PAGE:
Rac1 is a major player of the Rho family of small GTPases that controls multiple cell signaling pathways, such as the organization of cytoskeleton (including adhesion and motility), cell proliferation, apoptosis and activation of immune cells. In the nervous system, in particular, Rac1 GTPase plays a key regulatory function of both actin and microtubule cytoskeletal dynamics and thus it is central to axonal growth and stability, as well as dendrite and spine structural plasticity. Rac1 is also a crucial regulator of NADPH-dependent membrane oxidase (NOX), a prominent source of reactive oxygen species (ROS), thus having a central role in the inflammatory response and neurotoxicity mediated by microglia cells in the nervous system. As such, alterations in Rac1 activity might well be involved in the processes that give rise to Amyotrophic Lateral Sclerosis (ALS), a complex syndrome where cytoskeletal disturbances in motor neurons and redox alterations in the inflammatory compartment play pivotal and synergic roles in the final disease outcomes. Here we will discuss the genetic and mechanistic evidence indicating the relevance of Rac1 dysregulation in the pathogenesis of ALS.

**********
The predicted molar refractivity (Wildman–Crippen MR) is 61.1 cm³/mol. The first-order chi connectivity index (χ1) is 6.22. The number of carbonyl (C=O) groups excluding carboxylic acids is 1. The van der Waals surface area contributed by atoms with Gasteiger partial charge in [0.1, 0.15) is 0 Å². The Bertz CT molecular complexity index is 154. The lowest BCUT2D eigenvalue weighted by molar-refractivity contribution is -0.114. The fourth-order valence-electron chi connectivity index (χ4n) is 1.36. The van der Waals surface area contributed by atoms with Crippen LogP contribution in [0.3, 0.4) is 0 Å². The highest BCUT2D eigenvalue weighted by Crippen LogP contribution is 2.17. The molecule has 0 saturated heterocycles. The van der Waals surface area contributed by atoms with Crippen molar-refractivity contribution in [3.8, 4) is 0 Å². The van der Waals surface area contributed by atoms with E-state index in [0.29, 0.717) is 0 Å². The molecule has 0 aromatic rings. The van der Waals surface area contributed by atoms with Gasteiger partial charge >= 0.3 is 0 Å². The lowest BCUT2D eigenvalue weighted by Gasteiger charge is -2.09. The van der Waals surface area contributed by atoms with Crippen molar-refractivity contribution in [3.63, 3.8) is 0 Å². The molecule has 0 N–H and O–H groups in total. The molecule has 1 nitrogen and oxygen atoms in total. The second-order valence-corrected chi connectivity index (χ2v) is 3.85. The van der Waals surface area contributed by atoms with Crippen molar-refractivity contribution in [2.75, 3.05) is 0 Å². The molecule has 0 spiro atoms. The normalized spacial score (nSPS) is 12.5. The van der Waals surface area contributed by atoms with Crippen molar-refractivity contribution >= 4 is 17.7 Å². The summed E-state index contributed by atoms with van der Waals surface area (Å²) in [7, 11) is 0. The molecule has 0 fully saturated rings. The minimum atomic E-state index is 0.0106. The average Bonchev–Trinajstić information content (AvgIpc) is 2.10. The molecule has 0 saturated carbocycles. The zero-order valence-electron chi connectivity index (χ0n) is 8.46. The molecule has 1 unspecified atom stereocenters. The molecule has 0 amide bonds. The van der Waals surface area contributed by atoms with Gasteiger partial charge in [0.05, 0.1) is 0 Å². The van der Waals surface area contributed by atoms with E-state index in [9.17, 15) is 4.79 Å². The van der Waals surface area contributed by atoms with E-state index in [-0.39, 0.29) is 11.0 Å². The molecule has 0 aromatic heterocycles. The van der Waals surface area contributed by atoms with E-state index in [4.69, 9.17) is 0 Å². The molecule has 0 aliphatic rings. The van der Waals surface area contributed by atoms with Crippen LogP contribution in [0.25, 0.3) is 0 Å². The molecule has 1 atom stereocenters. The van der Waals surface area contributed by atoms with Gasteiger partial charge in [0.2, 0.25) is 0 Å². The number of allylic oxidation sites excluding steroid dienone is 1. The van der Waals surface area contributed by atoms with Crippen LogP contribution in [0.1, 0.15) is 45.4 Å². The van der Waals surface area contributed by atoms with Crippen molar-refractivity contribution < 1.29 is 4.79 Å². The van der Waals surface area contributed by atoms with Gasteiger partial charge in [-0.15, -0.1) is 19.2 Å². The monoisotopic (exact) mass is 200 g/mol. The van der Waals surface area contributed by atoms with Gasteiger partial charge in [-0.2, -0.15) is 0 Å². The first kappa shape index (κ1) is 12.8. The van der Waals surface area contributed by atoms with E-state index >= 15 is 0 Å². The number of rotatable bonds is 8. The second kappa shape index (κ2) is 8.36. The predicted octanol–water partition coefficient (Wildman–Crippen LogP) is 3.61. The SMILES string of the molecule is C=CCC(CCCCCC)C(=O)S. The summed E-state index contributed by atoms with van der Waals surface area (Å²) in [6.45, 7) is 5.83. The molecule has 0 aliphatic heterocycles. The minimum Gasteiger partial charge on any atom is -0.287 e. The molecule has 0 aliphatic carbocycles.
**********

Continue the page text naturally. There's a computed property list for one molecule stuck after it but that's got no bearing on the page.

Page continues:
- Amyotrophic Lateral Sclerosis (ALS)
- motor neurons
- reactive oxygen species
- spinal muscular atrophy (SMA)